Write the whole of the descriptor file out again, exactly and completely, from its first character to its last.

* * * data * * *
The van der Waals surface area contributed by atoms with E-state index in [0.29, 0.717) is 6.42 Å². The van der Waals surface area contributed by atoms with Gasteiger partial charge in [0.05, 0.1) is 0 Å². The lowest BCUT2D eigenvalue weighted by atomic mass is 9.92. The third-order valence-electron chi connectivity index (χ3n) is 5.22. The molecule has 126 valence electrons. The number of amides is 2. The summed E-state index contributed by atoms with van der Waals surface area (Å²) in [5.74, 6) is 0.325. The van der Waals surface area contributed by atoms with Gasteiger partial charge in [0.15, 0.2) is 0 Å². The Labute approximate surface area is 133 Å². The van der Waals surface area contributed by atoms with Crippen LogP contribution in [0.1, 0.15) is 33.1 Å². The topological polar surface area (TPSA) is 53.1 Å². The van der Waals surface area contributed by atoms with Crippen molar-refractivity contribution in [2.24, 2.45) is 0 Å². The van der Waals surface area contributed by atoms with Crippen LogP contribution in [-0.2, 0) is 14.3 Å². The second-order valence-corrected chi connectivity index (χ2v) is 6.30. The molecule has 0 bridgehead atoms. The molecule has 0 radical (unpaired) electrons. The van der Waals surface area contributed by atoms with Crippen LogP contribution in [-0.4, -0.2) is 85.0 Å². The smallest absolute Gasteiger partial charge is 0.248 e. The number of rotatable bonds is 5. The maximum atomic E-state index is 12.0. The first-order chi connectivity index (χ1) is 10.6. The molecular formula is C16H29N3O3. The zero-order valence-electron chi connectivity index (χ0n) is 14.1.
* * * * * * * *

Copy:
The van der Waals surface area contributed by atoms with E-state index in [0.29, 0.717) is 6.42 Å². The van der Waals surface area contributed by atoms with Gasteiger partial charge in [0.05, 0.1) is 0 Å². The lowest BCUT2D eigenvalue weighted by atomic mass is 9.92. The third-order valence-electron chi connectivity index (χ3n) is 5.22. The molecule has 126 valence electrons. The number of amides is 2. The summed E-state index contributed by atoms with van der Waals surface area (Å²) in [5.74, 6) is 0.325. The van der Waals surface area contributed by atoms with Gasteiger partial charge in [0.15, 0.2) is 0 Å². The Labute approximate surface area is 133 Å². The van der Waals surface area contributed by atoms with Crippen LogP contribution in [0.1, 0.15) is 33.1 Å². The topological polar surface area (TPSA) is 53.1 Å². The van der Waals surface area contributed by atoms with Crippen molar-refractivity contribution in [2.24, 2.45) is 0 Å². The van der Waals surface area contributed by atoms with Crippen LogP contribution in [-0.2, 0) is 14.3 Å². The second-order valence-corrected chi connectivity index (χ2v) is 6.30. The molecule has 0 bridgehead atoms. The molecule has 0 radical (unpaired) electrons. The van der Waals surface area contributed by atoms with Crippen LogP contribution in [-0.4, -0.2) is 85.0 Å². The smallest absolute Gasteiger partial charge is 0.248 e. The number of rotatable bonds is 5. The maximum atomic E-state index is 12.0. The first-order chi connectivity index (χ1) is 10.6. The molecular formula is C16H29N3O3. The zero-order valence-electron chi connectivity index (χ0n) is 14.1.